Google Increases the Height of its Walled Garden

Won’t be that long before it won’t make sense to call out Apple for its “walled garden”. They’re all going that way.

Changes to your
Kindle app

To remain in compliance with updated Google Play Store policies, the option to buy or rent Kindle books or subscribe to Kindle Unlimited will no longer be available in the Kindle app for Android with the release of app version 8.58. You can continue to read books in your library, read samples, and browse within the app but will need to visit the website - Kindle eBooks: Kindle Store: Nonfiction, Literature & Fiction, Foreign Languages, Business & Money & More - on your preferred web browser to buy content or to subscribe to Kindle Unlimited.

Another possibility is Amazon refused to pay Google part of the transaction - same reason you can’t buy Kindle content on the iOS app.


I thought the change was that Google wants a piece of the in-app purchases now and they didn’t before. Am I wrong? It mentions a change in the Play Store policy.

In other words, Google’s Play Store is becoming just like the Apple App Store. Thus the title of the topic.

Just struggling with the walling people out in the app store part of the analogy. I think both Google and Apple are happy for folks to do business in their stores, they just want a cut. Paying toll to the troll, a protection racket…


actually what’s new is that Google has started enforcing the policy for all apps that involve payment/purchases.

Up until this point, if the app in question had been using Google’s purchasing mechanism prior to the new policy (early 2020) changes, Google gave them a grace period to either start paying the fee (still less than Apples’ ) or build out their own mechanism.

TLDR it’s the developers own fault for dragging their feet, and possibly Google’s too for letting them do it as long as they did.

BTW: I sort of get Google and Apples point in that there are definite ongoing costs in maintaining app stores not the least of which now is security. Now if that should cost you 30% is the question IMHO. And or a philosophical question as to if that should be a profit center in and of itself versus bringing customers to the platform.


Previously one of the advantages I saw with having an Android device was that I didn’t have to leave the Kindle app to buy e-books. Now there’s a wall just like in the Apple App Store. It’s an inconvenience.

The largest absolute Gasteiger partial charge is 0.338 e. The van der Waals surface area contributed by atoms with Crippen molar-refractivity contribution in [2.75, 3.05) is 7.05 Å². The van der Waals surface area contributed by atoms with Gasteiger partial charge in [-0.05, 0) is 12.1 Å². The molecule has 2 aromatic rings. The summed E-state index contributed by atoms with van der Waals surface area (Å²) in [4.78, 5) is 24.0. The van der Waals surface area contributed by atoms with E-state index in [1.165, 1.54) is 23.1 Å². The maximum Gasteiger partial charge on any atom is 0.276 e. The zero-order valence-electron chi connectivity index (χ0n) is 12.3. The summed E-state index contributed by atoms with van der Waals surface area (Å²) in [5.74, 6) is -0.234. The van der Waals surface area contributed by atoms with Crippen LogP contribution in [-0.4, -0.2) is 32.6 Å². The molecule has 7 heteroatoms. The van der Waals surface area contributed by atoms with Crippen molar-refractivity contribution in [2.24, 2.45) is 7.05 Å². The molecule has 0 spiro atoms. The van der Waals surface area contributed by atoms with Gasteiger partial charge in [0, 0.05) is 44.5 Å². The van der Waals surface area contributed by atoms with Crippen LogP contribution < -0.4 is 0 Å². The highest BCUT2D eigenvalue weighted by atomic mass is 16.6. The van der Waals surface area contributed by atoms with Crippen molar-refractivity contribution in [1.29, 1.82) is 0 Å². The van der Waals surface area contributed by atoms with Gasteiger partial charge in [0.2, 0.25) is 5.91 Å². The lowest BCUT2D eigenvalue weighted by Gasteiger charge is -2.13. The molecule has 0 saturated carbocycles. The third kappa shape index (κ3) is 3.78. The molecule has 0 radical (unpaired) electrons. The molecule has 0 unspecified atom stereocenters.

As for the Amazon side, they are just treating it like they do Apple. It’s consistent. They’d probably run into trouble/complaints if they treated them differently… what am I saying? They’re going to get complaints anyway. Haters will hate. :roll_eyes:

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I’m more sympathetic to the authors since I believe the 30% comes off the top so there’s less left in the pool to split between Amazon and the independent authors. Publishers too but I don’t feel too sorry for them, not since the whole ebook cartel thing.


Agreed especially considering that thanks to Amazon, the authors slice of the pie has dropped considerably

Then again, before e-books and Amazon and all that, your typical mid-list author only got 5%. After the book sold enough to pay off the advance, that is, which might be like 3000 bucks or so.

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I’ve heard that. Sounds a lot like the record industry which I have some indirect knowledge of from a couple of relatives :frowning:

One of my clients was the president of a certain genre’s Writers of America and I got an earful of the abuses publishers put them through. Repeated by other clients who were published authors before getting their book rights back and going ebook.


You don’t have to sell your book through Amazon though.

Now, doing so can get your book a lot of exposure and lessen the barrier to people buying it; but you pay for that. I feel that nowadays that barrier is less as more people are more comfortable with eBooks and don’t need their hands holding by Amazon.